Development scenario for Dickson Parklands.

THE news from the residential battlefront around the future of the community and cultural life of the Dickson area is not rosy.

Following last week’s engagement workshops on the Dickson Parklands (section 72), residents are reporting that they did not sleep well.

Paul Costigan.

It is a shocker to realise that the government’s agencies have been charged to blatantly misrepresent the voices of local residents on issues that matter to Canberra.

As has been reported here and elsewhere hundreds of residents have indicated their aspirations for the use of this site as a community cultural and arts precinct for the inner north. Despite this, those running the engagements and workshops continue down the development path to see the site largely built over.

However this is not the emphasis of this opinion piece. What matters more to Canberra is that we have an honest ACT government that deals with its residents with respect. We haven’t.

There is a debate online whether to call out the atrocious behaviour of those doing the consulting on the Dickson Parklands. Part of the discussion is how the agencies representing the Labor/Greens government think it normal to be misleading, disingenuous, slanted, biased, withhold information and act consistently with particular and devious motives. Residents are concerned about the sad state of the democratic processes in this city.

The perception is that those representing the government hide behind the questionable defence that they are apolitical and are simply doing their job. Unfortunately, being viewed as nasty and disreputable towards the residents is not acceptable behaviour.

Locals still expect others to be kind and humane towards each other. Unfortunately, while this bad behaviour has become the norm, politicians of all colours are either silent or have used their own spin to justify this ongoing rude and dishonest treatment of residents.

Agencies of government do horrible things because they have the confidence that their employer wishes them to achieve certain outcomes at any cost. Our smiling politicians do not intervene and remain ever-so-friendly when they greet you at the local shops and community events.

Our elected politicians own this shocking behaviour. It is being done in their name. While they may smile and distance themselves from this rude way of dealing with electors, they cannot avoid the reality that they bear full responsibility for the growing lack of trust in their government and the increasing shallowness of their statements about things that matter to Canberra.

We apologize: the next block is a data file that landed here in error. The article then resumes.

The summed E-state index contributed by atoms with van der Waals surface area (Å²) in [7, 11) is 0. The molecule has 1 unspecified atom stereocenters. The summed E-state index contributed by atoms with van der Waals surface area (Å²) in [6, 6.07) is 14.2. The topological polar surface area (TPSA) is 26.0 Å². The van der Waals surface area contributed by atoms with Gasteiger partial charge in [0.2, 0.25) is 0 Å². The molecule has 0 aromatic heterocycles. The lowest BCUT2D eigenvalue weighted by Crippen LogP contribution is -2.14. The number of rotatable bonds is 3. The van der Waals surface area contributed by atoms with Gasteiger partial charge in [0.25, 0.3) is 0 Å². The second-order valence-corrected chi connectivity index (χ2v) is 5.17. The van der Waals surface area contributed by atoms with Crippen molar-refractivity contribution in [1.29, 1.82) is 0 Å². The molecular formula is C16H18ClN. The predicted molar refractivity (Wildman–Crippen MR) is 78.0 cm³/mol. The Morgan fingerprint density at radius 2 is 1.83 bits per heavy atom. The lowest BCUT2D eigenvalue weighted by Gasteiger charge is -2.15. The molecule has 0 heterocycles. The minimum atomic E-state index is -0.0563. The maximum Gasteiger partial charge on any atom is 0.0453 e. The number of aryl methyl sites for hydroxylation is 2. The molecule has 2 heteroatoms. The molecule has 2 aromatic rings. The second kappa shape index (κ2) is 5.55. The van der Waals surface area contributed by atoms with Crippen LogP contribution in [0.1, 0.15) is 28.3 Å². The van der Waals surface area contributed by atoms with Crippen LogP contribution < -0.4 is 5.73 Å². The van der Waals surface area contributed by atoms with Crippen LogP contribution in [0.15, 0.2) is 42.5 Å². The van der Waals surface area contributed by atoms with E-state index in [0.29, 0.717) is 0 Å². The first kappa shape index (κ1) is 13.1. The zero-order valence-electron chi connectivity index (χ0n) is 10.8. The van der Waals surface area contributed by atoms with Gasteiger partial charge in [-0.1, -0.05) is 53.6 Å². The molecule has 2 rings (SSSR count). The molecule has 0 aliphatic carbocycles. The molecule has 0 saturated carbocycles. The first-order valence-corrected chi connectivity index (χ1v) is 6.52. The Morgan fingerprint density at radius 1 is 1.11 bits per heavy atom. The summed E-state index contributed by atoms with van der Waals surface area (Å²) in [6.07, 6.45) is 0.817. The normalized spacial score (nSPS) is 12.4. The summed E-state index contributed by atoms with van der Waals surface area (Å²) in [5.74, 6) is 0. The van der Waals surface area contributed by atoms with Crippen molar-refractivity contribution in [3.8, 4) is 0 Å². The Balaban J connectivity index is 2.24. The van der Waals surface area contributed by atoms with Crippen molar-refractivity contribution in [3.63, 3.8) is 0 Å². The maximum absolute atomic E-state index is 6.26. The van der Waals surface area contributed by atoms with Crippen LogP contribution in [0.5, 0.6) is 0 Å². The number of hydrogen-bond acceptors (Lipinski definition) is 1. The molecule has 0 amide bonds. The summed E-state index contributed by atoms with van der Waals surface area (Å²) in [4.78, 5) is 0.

Here’s a reminder from April 2017 of how things should go.

“Director-general of the Environment, Planning and Sustainable Development directorate Ben Ponton says he will be pursuing a ‘a citizen focus’.If we don’t have citizens in mind then we’re not going to succeed in delivering the government’s policy so it’s about understanding what’s important to communities, what’s important to government and working to provide for high-quality public spaces and improved environmental management.”

With those words in mind – is there a way forward? Yes. But it will take someone in the government to step forward and to say openly – enough!

Let’s stop this horrible nonsense. We need a moratorium on anything to do with the Dickson Parklands (section 72).

Map of section 72.

In 2019 this whole debate needs to start again with being honest as the basic principle. We need to openly discuss the ongoing community cultural and arts needs for this growing community, improving green spaces and biodiversity along with enhancing the provision of quality social housing across the inner north. (More on social housing in a piece to come soon)

The government needs to assure people that it, and its agencies, will not stuff up. The ACT’s Labor/Greens coalition government needs to ensure that whoever deals with residents is not misleading, disingenuous, slanted, biased, withhold information and act consistently with particular and devious motives.

Now that would be a peaceful way to welcome in 2019.

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Thank you,

Ian Meikle, editor